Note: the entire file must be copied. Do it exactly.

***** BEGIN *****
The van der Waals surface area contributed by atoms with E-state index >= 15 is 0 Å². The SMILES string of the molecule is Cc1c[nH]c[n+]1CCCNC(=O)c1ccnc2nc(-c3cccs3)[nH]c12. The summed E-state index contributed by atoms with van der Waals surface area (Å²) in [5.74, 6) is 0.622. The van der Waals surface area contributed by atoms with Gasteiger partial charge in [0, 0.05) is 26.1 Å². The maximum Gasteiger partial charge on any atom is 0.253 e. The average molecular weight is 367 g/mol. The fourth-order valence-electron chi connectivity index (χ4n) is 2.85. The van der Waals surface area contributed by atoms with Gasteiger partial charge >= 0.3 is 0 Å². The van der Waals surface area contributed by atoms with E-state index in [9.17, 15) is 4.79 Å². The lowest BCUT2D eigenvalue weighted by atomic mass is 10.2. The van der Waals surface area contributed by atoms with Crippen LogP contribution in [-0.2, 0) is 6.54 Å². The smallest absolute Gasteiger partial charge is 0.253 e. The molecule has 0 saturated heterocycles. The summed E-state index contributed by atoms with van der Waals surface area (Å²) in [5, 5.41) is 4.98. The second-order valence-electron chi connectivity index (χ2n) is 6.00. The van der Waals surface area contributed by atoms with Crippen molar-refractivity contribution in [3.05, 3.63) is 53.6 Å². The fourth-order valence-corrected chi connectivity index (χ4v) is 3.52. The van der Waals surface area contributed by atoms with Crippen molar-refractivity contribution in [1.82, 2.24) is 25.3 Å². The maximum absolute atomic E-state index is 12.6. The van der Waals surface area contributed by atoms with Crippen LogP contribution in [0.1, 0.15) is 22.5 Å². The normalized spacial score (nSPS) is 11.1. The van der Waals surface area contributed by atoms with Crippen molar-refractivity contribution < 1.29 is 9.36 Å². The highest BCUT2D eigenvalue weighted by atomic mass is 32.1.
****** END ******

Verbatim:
The van der Waals surface area contributed by atoms with E-state index >= 15 is 0 Å². The SMILES string of the molecule is Cc1c[nH]c[n+]1CCCNC(=O)c1ccnc2nc(-c3cccs3)[nH]c12. The summed E-state index contributed by atoms with van der Waals surface area (Å²) in [5.74, 6) is 0.622. The van der Waals surface area contributed by atoms with Gasteiger partial charge in [0, 0.05) is 26.1 Å². The maximum Gasteiger partial charge on any atom is 0.253 e. The average molecular weight is 367 g/mol. The fourth-order valence-electron chi connectivity index (χ4n) is 2.85. The van der Waals surface area contributed by atoms with Gasteiger partial charge >= 0.3 is 0 Å². The van der Waals surface area contributed by atoms with E-state index in [9.17, 15) is 4.79 Å². The lowest BCUT2D eigenvalue weighted by atomic mass is 10.2. The van der Waals surface area contributed by atoms with Crippen LogP contribution in [-0.2, 0) is 6.54 Å². The smallest absolute Gasteiger partial charge is 0.253 e. The molecule has 0 saturated heterocycles. The summed E-state index contributed by atoms with van der Waals surface area (Å²) in [5, 5.41) is 4.98. The second-order valence-electron chi connectivity index (χ2n) is 6.00. The van der Waals surface area contributed by atoms with Crippen molar-refractivity contribution in [3.05, 3.63) is 53.6 Å². The fourth-order valence-corrected chi connectivity index (χ4v) is 3.52. The van der Waals surface area contributed by atoms with Crippen molar-refractivity contribution in [1.82, 2.24) is 25.3 Å². The maximum absolute atomic E-state index is 12.6. The van der Waals surface area contributed by atoms with Crippen LogP contribution in [0.1, 0.15) is 22.5 Å². The normalized spacial score (nSPS) is 11.1. The van der Waals surface area contributed by atoms with Crippen molar-refractivity contribution < 1.29 is 9.36 Å². The highest BCUT2D eigenvalue weighted by atomic mass is 32.1.